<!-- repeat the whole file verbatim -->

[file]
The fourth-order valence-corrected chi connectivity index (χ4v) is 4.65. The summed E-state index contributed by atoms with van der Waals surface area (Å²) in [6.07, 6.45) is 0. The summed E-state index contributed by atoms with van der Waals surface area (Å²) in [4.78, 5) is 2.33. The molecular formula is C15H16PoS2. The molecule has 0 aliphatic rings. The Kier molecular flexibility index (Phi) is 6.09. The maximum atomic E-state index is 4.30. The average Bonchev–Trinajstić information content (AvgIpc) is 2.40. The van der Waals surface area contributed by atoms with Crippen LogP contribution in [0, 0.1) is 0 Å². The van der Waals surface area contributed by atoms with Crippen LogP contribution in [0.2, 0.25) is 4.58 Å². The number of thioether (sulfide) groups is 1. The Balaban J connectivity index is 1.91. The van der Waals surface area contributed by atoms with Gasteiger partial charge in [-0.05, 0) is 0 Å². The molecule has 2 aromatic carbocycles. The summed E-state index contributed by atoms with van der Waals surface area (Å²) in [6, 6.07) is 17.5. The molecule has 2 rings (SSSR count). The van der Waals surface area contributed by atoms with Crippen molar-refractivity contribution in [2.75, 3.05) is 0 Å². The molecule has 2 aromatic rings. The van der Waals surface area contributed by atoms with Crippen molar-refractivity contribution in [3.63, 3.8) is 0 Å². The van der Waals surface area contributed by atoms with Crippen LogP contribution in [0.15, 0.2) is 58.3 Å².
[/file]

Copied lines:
The fourth-order valence-corrected chi connectivity index (χ4v) is 4.65. The summed E-state index contributed by atoms with van der Waals surface area (Å²) in [6.07, 6.45) is 0. The summed E-state index contributed by atoms with van der Waals surface area (Å²) in [4.78, 5) is 2.33. The molecular formula is C15H16PoS2. The molecule has 0 aliphatic rings. The Kier molecular flexibility index (Phi) is 6.09. The maximum atomic E-state index is 4.30. The average Bonchev–Trinajstić information content (AvgIpc) is 2.40. The van der Waals surface area contributed by atoms with Crippen LogP contribution in [0, 0.1) is 0 Å². The van der Waals surface area contributed by atoms with Crippen LogP contribution in [0.2, 0.25) is 4.58 Å². The number of thioether (sulfide) groups is 1. The Balaban J connectivity index is 1.91. The van der Waals surface area contributed by atoms with Gasteiger partial charge in [-0.05, 0) is 0 Å². The molecule has 2 aromatic carbocycles. The summed E-state index contributed by atoms with van der Waals surface area (Å²) in [6, 6.07) is 17.5. The molecule has 2 rings (SSSR count). The van der Waals surface area contributed by atoms with Crippen molar-refractivity contribution in [2.75, 3.05) is 0 Å². The molecule has 2 aromatic rings. The van der Waals surface area contributed by atoms with Crippen molar-refractivity contribution in [3.63, 3.8) is 0 Å². The van der Waals surface area contributed by atoms with Crippen LogP contribution in [0.15, 0.2) is 58.3 Å².